Eric Ford of Vermont PBS was en route to the New Hampshire Film Festival recently on a scouting mission for “Made Here,” the year-old content initiative that is forging a localized brand identity for the public TV network.
Through “Made Here,” Ford is actively engaging creative talents across northern New England and building Vermont PBS’ network of local partners. As senior manager of local content, he acquires independently produced programming across genres, shot anywhere, any time, as long as local talent is behind the camera.
He’s quickly become a fixture on the statewide festival circuit, attending the Vermont International Film Festival, White River Indie Festival, Green Mountain Film Festival, Middlebury New Filmmakers Festival and Independent Television and Film Festival. He had previously acquired Brew Hampshire, a documentary on the craft-beer revolution that screened at the 2015 New Hampshire fest. This year he was eager to see two entries by that film’s directors — husband and wife Bryant Naro and Meagan Frappiea of Keene, N.H.
Until moving to Vermont PBS last year, Ford spent a decade as communications director of Burlington City Arts, a hybrid city agency and nonprofit. He joined the state network as it sought to differentiate itself in a cluttered market where public television viewers can catch The Great British Baking Show on Netflix and Sesame Street on HBO.
“Vermont is fiercely into its homegrown food, beer and all kinds of local products,” Ford said. With “Made Here,” Vermont PBS bet that local pride will carry over to public TV programming as well.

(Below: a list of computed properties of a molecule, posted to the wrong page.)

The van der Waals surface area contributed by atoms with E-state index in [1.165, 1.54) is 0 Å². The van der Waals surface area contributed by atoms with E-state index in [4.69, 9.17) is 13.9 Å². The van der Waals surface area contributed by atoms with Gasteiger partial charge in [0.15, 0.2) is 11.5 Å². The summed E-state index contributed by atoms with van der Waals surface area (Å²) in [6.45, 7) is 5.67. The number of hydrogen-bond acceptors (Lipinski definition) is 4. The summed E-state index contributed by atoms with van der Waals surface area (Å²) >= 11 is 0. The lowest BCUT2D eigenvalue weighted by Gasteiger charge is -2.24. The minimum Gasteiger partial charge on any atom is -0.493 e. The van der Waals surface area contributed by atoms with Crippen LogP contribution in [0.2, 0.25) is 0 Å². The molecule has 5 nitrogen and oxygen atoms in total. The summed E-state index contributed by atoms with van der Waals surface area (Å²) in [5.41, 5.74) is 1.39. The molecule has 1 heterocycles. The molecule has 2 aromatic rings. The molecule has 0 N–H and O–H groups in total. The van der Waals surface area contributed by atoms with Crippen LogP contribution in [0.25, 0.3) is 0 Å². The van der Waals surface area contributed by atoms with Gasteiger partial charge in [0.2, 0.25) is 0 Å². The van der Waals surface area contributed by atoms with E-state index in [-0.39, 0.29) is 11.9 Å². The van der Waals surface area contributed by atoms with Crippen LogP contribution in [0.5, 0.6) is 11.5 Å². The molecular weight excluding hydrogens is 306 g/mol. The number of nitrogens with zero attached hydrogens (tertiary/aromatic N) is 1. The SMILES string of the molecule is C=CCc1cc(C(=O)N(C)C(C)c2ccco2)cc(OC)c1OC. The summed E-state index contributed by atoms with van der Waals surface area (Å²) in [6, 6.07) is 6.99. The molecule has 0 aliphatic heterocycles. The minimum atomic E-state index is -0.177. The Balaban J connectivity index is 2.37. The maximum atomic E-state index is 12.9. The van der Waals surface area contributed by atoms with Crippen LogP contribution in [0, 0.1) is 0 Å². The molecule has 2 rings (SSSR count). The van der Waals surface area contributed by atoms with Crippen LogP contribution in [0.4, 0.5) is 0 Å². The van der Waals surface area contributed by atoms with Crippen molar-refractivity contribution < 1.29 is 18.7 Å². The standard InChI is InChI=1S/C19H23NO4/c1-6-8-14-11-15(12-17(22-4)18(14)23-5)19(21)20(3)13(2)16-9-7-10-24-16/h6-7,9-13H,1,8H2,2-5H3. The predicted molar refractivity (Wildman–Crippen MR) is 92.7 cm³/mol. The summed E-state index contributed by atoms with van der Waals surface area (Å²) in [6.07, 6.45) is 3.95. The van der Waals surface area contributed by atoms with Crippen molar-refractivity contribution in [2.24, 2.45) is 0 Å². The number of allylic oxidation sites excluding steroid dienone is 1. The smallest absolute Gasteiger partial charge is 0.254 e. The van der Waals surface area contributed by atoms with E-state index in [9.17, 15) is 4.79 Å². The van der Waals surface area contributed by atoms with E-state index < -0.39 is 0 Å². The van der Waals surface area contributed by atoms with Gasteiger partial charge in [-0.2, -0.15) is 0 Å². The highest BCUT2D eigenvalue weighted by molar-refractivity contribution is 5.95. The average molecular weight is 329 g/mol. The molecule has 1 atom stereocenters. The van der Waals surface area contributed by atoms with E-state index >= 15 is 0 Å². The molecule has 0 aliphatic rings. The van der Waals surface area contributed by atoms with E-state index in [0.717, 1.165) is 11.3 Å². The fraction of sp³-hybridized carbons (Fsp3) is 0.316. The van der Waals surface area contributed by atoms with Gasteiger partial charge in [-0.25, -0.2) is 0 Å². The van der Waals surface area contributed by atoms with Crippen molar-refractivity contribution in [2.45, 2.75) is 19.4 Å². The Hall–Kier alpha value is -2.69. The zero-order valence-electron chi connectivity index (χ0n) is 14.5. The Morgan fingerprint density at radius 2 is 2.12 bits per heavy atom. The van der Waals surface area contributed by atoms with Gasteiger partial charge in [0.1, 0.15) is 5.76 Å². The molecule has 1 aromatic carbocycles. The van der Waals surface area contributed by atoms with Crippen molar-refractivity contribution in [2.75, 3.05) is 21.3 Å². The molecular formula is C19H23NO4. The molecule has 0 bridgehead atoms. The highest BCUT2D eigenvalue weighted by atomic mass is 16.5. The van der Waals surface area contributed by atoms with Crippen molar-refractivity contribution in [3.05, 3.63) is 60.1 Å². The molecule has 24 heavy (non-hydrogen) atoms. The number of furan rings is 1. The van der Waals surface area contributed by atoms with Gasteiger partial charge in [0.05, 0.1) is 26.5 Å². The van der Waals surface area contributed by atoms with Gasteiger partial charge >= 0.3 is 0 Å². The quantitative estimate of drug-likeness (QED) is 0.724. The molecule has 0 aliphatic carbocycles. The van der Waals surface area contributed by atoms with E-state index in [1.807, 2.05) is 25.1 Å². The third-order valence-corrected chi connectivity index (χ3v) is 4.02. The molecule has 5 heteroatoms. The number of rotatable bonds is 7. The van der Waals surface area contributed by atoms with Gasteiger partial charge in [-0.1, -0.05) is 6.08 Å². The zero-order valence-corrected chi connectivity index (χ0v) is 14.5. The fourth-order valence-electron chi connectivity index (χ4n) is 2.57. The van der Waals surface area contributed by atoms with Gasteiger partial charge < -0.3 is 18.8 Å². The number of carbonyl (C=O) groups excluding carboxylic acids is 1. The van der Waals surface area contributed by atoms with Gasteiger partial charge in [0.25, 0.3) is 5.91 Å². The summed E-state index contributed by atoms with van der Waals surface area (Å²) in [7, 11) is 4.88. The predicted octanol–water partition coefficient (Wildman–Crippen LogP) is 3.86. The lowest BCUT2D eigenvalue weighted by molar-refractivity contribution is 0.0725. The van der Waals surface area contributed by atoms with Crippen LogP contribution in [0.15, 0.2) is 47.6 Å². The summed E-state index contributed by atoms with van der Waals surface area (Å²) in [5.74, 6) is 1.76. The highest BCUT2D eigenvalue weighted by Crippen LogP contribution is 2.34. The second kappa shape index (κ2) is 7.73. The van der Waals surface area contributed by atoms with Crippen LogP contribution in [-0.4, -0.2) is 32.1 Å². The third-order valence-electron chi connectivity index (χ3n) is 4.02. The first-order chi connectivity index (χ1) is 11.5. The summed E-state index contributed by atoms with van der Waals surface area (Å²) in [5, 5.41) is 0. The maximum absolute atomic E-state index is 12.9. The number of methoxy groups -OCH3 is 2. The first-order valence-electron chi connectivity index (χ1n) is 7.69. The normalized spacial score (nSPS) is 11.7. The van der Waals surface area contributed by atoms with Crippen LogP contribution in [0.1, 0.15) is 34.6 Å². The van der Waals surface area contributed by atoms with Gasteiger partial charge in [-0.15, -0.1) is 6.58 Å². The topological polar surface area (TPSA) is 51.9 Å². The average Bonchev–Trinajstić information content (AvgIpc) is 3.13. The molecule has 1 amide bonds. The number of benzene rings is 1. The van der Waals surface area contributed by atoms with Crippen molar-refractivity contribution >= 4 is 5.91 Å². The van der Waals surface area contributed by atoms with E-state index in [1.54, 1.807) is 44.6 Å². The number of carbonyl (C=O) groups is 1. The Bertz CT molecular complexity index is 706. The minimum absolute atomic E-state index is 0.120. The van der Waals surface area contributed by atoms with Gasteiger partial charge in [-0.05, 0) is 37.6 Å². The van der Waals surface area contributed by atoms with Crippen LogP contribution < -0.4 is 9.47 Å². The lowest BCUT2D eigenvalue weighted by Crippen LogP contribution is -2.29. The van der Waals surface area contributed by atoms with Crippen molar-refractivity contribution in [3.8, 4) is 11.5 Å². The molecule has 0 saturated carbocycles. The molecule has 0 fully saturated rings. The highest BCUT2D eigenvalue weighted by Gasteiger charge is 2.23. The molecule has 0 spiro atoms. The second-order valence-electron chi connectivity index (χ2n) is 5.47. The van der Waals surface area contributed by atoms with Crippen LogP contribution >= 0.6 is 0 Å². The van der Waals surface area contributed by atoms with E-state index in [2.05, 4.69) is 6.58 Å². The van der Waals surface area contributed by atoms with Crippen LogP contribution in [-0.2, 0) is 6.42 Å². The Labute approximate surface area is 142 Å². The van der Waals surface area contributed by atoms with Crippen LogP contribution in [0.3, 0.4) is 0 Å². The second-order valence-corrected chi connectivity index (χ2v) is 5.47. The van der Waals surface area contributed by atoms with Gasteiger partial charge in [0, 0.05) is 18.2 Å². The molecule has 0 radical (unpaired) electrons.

One year into “Made Here,” press coverage has been stellar, and several shows have been real standouts. Ford is inundated with pitches. Audiences are praising the local content as well. “I’ve had people say, ‘I’ve been watching PBS so much more now that there are local programs,’” Ford said.
Direct viewer feedback has been a key gauge of the initiative’s success. Because the programs air most frequently on the state network’s secondary channel, Vermont PBS Plus, the audience is too small for Nielsen to provide ratings. Convincing underwriters to sponsor the series remains an ongoing challenge.
The shortage of underwriters hasn’t dampened Ford’s ambition to extend “Made Here” into a regional content-sharing enterprise with other public TV stations. Beyond public broadcasters in the region, Ford is also courting media partners in Montreal and Quebec.
“Made Here” started “as a way to expand our platform and open it up to other content creators in the region to create something exciting for our viewers,” he said. Eventually, he added, “we would like to establish our own like-minded local ‘Heard-in-the-Northeast’ collaboration where we could say, ‘What are you looking for? What am I looking for?’ Where you know each other, and you know [each other’s] interests.”
“Made Here” was one of four finalists in Local That Works, a collaboration between Current and the Public Media Futures Forum to identify local efforts in public media to create innovative and replicable multiplatform content, engagement and revenue initiatives. Ford and representatives of the three radio stations presented their projects during the Public Radio Super-Regional Meeting last month in St. Paul, Minn.
“Local programs created by our neighbors are something entirely unique, fresh and cannot be replicated by any other source,” Ford said during his Sept. 26 presentation. “The ‘Made’ in ‘Made Here,’” he explained, “refers to the maker, indicating that we are emphasizing the creators behind the content.” The “Here” refers to the entire region “from Vermont, New Hampshire, Maine, western Massachusetts, upstate New York — and even Quebec in Canada,” he added.
Small station, big project
Few public TV stations have created their own series showcasing locally produced films. KQED in San Francisco has the longest track record and offers shows such as Film School Shorts for national broadcast. In 2015 South Carolina ETV and North Carolina’s UNC-TV paired up to create Reel South, featuring works by Southern storytellers and picked up by World Channel.